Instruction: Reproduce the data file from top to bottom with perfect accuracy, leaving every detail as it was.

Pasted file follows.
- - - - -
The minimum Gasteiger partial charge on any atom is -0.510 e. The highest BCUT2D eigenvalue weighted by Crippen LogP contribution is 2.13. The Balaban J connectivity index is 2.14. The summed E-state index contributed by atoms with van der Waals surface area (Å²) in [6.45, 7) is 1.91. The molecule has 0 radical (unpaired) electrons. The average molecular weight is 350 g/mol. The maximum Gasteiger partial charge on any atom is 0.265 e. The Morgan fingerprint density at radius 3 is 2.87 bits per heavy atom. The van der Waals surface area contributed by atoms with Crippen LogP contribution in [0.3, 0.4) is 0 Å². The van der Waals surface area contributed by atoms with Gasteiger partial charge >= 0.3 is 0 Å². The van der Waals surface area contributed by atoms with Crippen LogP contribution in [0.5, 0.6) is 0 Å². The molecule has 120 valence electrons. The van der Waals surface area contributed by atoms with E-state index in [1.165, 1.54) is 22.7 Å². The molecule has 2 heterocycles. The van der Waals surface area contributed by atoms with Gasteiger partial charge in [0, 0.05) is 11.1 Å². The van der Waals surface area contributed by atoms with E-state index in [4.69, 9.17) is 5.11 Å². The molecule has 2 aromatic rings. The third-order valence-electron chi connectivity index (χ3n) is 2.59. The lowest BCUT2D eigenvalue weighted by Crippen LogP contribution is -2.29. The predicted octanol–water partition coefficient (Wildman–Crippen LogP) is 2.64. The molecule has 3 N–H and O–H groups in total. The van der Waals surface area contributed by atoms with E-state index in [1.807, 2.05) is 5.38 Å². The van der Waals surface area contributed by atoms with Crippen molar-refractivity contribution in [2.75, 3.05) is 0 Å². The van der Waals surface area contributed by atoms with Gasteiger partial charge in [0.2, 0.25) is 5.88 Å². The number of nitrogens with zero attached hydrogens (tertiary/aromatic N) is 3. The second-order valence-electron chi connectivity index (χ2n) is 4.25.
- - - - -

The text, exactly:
The minimum Gasteiger partial charge on any atom is -0.510 e. The highest BCUT2D eigenvalue weighted by Crippen LogP contribution is 2.13. The Balaban J connectivity index is 2.14. The summed E-state index contributed by atoms with van der Waals surface area (Å²) in [6.45, 7) is 1.91. The molecule has 0 radical (unpaired) electrons. The average molecular weight is 350 g/mol. The maximum Gasteiger partial charge on any atom is 0.265 e. The Morgan fingerprint density at radius 3 is 2.87 bits per heavy atom. The van der Waals surface area contributed by atoms with Crippen LogP contribution in [0.3, 0.4) is 0 Å². The van der Waals surface area contributed by atoms with Gasteiger partial charge >= 0.3 is 0 Å². The van der Waals surface area contributed by atoms with Crippen LogP contribution in [0.5, 0.6) is 0 Å². The molecule has 120 valence electrons. The van der Waals surface area contributed by atoms with E-state index in [1.165, 1.54) is 22.7 Å². The molecule has 2 heterocycles. The van der Waals surface area contributed by atoms with Gasteiger partial charge in [0, 0.05) is 11.1 Å². The van der Waals surface area contributed by atoms with E-state index in [4.69, 9.17) is 5.11 Å². The molecule has 2 aromatic rings. The third-order valence-electron chi connectivity index (χ3n) is 2.59. The lowest BCUT2D eigenvalue weighted by Crippen LogP contribution is -2.29. The predicted octanol–water partition coefficient (Wildman–Crippen LogP) is 2.64. The molecule has 3 N–H and O–H groups in total. The van der Waals surface area contributed by atoms with E-state index in [1.807, 2.05) is 5.38 Å². The van der Waals surface area contributed by atoms with Crippen molar-refractivity contribution in [2.75, 3.05) is 0 Å². The van der Waals surface area contributed by atoms with Gasteiger partial charge in [0.2, 0.25) is 5.88 Å². The number of nitrogens with zero attached hydrogens (tertiary/aromatic N) is 3. The second-order valence-electron chi connectivity index (χ2n) is 4.25.